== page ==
1 Department of Clinical Medicine, Department of Clinical Medicine, Faculty of Health and Medical Sciences, Københavns Universitet2 Department of Immunology and Microbiology, Department of Immunology and Microbiology, Faculty of Health and Medical Sciences, Københavns Universitet3 unknown4 Section 01 - Prosthetics, Department of Odontology, Faculty of Health and Medical Sciences, Københavns Universitet5 Department of Clinical Medicine, Department of Clinical Medicine, Faculty of Health and Medical Sciences, Københavns Universitet6 Section 01 - Prosthetics, Department of Odontology, Faculty of Health and Medical Sciences, Københavns Universitet
Tocilizumab (TCZ), a monoclonal antibody targeting the human interleukin-6-receptor (IL-6R), is indicated for the treatment of rheumatoid arthritis (RA). We examined whether three IL6R single-nucleotide polymorphisms rs12083537, rs2228145 (formerly rs8192284), and rs4329505 with previously reported functional effects were associated with clinical response to TCZ in a retrospective study cohort consisting of 79 RA patients. Three months after initiation of TCZ therapy, changes in swollen joint count (SJC) and, subordinately, tender joint count (TJC), serum-CRP, DAS28-CRP, and EULAR-response were tested for association with the IL6R-haplotype or genotype. The major allele (A) of rs12083537 and the minor allele (C) of rs4329505 were associated with a poor SJC response (P=0.02 and 0.02, respectively). Moreover, the AAC-haplotype (for rs12083537, rs2228145, and rs4329505, respectively) was associated with a poor SJC response (P=0.00004) and, with borderline significance, EULAR-response (P=0.05). These data suggest that genetic variation in IL6R may aid in predicting TCZ therapy outcome in RA patients.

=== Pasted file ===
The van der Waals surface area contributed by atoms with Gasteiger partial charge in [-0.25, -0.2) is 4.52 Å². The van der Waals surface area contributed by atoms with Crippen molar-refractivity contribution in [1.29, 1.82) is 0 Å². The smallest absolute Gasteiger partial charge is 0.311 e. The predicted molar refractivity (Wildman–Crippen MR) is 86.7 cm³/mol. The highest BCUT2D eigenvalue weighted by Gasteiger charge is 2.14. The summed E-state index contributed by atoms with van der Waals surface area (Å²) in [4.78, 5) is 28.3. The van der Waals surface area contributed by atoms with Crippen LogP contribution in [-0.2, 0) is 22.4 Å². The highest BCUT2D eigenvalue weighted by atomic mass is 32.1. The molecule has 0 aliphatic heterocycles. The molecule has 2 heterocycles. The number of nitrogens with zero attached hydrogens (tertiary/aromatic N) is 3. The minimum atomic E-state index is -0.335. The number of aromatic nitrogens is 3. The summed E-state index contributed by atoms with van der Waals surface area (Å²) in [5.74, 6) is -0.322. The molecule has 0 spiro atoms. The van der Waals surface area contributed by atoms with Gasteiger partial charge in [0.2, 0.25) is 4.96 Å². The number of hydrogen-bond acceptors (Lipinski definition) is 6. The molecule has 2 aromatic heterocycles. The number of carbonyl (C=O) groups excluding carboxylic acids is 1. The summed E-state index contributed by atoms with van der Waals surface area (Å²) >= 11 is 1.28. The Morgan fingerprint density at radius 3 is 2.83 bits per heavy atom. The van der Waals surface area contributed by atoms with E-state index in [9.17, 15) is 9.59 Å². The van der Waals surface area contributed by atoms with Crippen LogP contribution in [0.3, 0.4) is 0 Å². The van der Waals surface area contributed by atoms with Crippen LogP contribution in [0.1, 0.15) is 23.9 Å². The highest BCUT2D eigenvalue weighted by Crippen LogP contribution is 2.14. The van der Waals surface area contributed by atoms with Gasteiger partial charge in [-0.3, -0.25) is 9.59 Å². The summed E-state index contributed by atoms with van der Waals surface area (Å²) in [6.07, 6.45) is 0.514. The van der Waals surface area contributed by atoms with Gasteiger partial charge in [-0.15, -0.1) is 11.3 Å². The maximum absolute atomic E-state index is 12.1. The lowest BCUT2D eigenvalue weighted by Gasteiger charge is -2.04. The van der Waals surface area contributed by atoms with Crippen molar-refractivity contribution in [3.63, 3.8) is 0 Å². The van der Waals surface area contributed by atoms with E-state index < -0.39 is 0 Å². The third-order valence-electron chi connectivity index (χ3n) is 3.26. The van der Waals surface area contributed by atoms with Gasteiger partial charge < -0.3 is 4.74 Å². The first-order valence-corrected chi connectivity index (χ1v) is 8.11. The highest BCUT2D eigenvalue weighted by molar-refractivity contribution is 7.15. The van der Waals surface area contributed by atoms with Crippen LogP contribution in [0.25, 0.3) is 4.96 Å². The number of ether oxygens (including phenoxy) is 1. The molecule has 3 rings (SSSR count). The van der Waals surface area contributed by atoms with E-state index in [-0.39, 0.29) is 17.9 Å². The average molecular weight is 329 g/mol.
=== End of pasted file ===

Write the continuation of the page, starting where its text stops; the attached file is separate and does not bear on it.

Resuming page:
Pharmacogenetics and Genomics, 2014, Vol 24, Issue 8, p. 401-405
Adult; Aged; Aged, 80 and over; Alleles; Antibodies, Monoclonal, Humanized; Antirheumatic Agents; Arthritis, Rheumatoid; Female; Haplotypes; Humans; Male; Middle Aged; Polymorphism, Single Nucleotide; Receptors, Interleukin-6; Retrospective Studies; Young Adult